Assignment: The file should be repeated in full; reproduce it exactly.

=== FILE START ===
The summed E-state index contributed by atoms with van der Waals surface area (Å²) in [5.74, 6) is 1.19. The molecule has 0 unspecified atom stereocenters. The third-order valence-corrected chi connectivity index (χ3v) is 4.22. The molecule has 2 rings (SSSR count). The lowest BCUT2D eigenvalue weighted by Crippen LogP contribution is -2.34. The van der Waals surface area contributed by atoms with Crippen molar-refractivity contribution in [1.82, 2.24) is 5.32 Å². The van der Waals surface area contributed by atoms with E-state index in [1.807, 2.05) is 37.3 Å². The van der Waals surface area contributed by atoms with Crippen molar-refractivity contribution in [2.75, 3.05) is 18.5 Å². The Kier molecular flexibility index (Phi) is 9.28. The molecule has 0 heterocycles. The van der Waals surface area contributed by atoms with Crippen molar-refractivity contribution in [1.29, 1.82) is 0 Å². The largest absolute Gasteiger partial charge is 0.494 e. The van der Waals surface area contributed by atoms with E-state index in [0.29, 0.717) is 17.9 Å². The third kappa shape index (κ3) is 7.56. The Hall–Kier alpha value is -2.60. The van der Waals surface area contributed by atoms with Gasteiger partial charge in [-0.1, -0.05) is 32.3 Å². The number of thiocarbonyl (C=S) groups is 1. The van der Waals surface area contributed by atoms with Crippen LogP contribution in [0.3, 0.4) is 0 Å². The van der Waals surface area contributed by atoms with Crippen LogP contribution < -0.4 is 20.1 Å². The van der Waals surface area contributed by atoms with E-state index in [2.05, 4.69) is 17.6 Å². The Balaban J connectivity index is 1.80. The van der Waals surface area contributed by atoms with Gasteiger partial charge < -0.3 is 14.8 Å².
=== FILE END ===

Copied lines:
The summed E-state index contributed by atoms with van der Waals surface area (Å²) in [5.74, 6) is 1.19. The molecule has 0 unspecified atom stereocenters. The third-order valence-corrected chi connectivity index (χ3v) is 4.22. The molecule has 2 rings (SSSR count). The lowest BCUT2D eigenvalue weighted by Crippen LogP contribution is -2.34. The van der Waals surface area contributed by atoms with Crippen molar-refractivity contribution in [1.82, 2.24) is 5.32 Å². The van der Waals surface area contributed by atoms with E-state index in [1.807, 2.05) is 37.3 Å². The van der Waals surface area contributed by atoms with Crippen molar-refractivity contribution in [2.75, 3.05) is 18.5 Å². The Kier molecular flexibility index (Phi) is 9.28. The molecule has 0 heterocycles. The van der Waals surface area contributed by atoms with Crippen molar-refractivity contribution in [1.29, 1.82) is 0 Å². The largest absolute Gasteiger partial charge is 0.494 e. The van der Waals surface area contributed by atoms with E-state index in [0.29, 0.717) is 17.9 Å². The third kappa shape index (κ3) is 7.56. The Hall–Kier alpha value is -2.60. The van der Waals surface area contributed by atoms with Gasteiger partial charge in [-0.1, -0.05) is 32.3 Å². The number of thiocarbonyl (C=S) groups is 1. The van der Waals surface area contributed by atoms with Crippen LogP contribution in [0.3, 0.4) is 0 Å². The van der Waals surface area contributed by atoms with Crippen LogP contribution < -0.4 is 20.1 Å². The van der Waals surface area contributed by atoms with E-state index in [2.05, 4.69) is 17.6 Å². The Balaban J connectivity index is 1.80. The van der Waals surface area contributed by atoms with Gasteiger partial charge < -0.3 is 14.8 Å².